The most recent numbers put Apple’s portable music player market share at over 70-percent, and the iTunes Music Store’s market share at over 80-percent.
What’s the competition doing? Charging more and giving it away.
It’s the tale of two cities; the Real Networks camp, where they charge for everything, even products that are free everywhere else.
And, there’s the Napster camp, which can’t make money selling music, so they’ll try to make money by giving the music away. Free.
Maybe they figure they can make up the lost profits on volume. Free is better, right?
Apple’s troika iPod, iTunes, iTunes Music Store owns the player and downloadable music markets and appears to be picking up the pace.
Meanwhile, there’s no mention of the competition other than their sheer desperation to make a buck; even if it means giving it all away or charging for water.
Real Networks just released Real Player 10.x for the Mac; this one is a Universal Binary and should run on older PPC Macs and newer Intel Macs.
Real Player does not have a stellar reputation among Mac users, even after a decade of use and version 10.
Real is headed by former Microsoft employee, Rob Glaser. He touts the new Player as providing near DVD quality video, a graphics equalizer, and plays QuickTime movies.
Real also says the Player behaves just like your other Mac applications. Yeah, from Mac OS 7.5. It crashes regularly.
Worse, is Real’s ability to milk a dead horse. Since they can’t make money the old fashioned way and earn it, Real resorts to charging for water in their music and player restaurant.
Their Premium Online Radio is just that. $12.95 a month of the kind of music you can get free at Apple’s iTunes Music Store.
Real’s market share has been declining while Apple’s QuickTime has increased dramatically as PC users climb aboard the iTunes train.
Meanwhile, what of Napster? They couldn’t make money giving songs away back in the day, so Napster went public, ran off with investor’s money, and tried a subscription music service that only your grandmother would love.
Apparently, that music business model is passe’, so Napster is heading back to its’ roots. Free music.
That’s right. If you can’t beat ‘em and can’t join ‘em, try something from the science fiction world.
Napster’s new music model is free online music that’s interactive, and advertising supported.
It’s the first online music service to offer users free, on-demand ability to listen to two million songs.
How’s that, again? A web-based music player lets Napster send you music anywhere you’re online at no cost to you. No cost. Zero dinero.
Of course, you can buy what you listen to, but you don’t have to do anything except listen. And watch the ads go by.
Does that mean you can listen to any one of the over two million songs on Napster? Yes. Except for the fine print, which limits you to five listens and then you have to pay up, become a Napsterite, drink the Kool-Aid, yada yada yada.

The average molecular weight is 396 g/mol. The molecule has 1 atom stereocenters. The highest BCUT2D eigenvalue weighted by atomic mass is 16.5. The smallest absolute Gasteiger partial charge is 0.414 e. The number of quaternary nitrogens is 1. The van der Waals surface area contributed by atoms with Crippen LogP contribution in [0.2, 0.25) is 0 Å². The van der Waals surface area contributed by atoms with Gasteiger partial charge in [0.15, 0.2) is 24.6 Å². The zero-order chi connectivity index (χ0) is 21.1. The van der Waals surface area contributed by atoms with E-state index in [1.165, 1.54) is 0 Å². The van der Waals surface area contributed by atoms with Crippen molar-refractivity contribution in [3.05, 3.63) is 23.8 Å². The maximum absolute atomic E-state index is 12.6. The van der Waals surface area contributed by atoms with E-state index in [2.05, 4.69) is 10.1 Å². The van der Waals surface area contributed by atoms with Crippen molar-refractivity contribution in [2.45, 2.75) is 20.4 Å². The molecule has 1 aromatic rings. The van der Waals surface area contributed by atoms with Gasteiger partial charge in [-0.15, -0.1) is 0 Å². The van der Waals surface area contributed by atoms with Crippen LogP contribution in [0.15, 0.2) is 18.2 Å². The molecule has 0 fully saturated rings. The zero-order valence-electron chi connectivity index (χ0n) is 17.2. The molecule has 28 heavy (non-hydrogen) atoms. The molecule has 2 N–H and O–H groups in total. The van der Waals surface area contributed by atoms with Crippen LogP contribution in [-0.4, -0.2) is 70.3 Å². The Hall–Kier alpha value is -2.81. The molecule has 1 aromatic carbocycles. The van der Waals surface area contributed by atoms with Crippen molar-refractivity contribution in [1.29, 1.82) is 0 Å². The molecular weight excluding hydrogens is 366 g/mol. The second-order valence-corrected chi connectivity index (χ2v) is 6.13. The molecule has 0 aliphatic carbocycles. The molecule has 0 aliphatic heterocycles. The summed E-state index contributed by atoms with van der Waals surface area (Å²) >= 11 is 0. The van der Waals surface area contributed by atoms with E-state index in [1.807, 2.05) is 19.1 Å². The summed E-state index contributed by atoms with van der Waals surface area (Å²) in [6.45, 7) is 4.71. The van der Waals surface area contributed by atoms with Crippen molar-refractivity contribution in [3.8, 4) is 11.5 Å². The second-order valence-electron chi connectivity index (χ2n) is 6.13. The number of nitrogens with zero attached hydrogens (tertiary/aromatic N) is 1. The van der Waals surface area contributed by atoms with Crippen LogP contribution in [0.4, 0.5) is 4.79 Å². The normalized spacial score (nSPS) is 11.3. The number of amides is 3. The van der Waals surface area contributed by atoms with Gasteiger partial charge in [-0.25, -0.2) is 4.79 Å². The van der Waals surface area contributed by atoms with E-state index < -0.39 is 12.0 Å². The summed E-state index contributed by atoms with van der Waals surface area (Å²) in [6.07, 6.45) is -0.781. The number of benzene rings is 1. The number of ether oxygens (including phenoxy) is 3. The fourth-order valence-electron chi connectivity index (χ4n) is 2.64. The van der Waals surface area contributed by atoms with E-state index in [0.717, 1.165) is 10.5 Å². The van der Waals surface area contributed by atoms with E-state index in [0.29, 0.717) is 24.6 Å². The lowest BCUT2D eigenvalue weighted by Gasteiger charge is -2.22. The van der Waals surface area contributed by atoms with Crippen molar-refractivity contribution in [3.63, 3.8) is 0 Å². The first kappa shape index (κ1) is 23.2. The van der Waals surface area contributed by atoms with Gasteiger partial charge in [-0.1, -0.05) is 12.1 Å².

So, Napster has become a drug dealer, doling out free music for five listens, then you have to pay up, right?
Almost. So long as you don’t listen to the same song more than five times, you can listen to it again and again just like it was your own song; except it’s not. And you can’t put it on your iPod, or any other player unless you buy the song first.
I love the industry of marketing speak. Read this and laugh with me at the spin:
“If this is Free, Why Would I Subscribe to Napster?
As a registered member of Napster’s free music service you can listen to all 2,000,000 songs in the Napster catalog up to 5 times each. After the 5th free play, you must purchase the track to listen to it again.”
“As a Napster subscriber, you can listen to the same song an unlimited amount of times without having to worry about any limits. You can also download your favorite music to your PC and listen to it when you are not connected to the internet.”
Did you catch a little tear running down your cheek? Me, too, except it was a different cheek than you may suspect.
The idea, of course, is to bait you with free, and get you to switch to a paid subscription service. That’s where Napster makes money.
Well, I’m sorry. That’s my bad. That is really the point where Napster loses less money; when you give them some of yours.
Real Networks can’t make money with their subscription music service, so they have to charge for every visit to their site (metaphorically speaking; they charge just so you’ll listen to what you can get free elsewhere).
Napster can’t make money with their subscription music service, and they don’t want to copy Real, so they’re giving their music away for free, hoping you’ll get hooked on a song after five listens, then cough up money to listen to number six.
They say that if someone builds a better mouse trap, that customers will beat a path to your door. What if you can’t build a better mouse trap?
Real, Napster, Microsoft, Sony, et al, have tried and failed. Will free music succeed this time?
Yes it will. Once Napster starts giving away an iPod with every subscription, I’m in.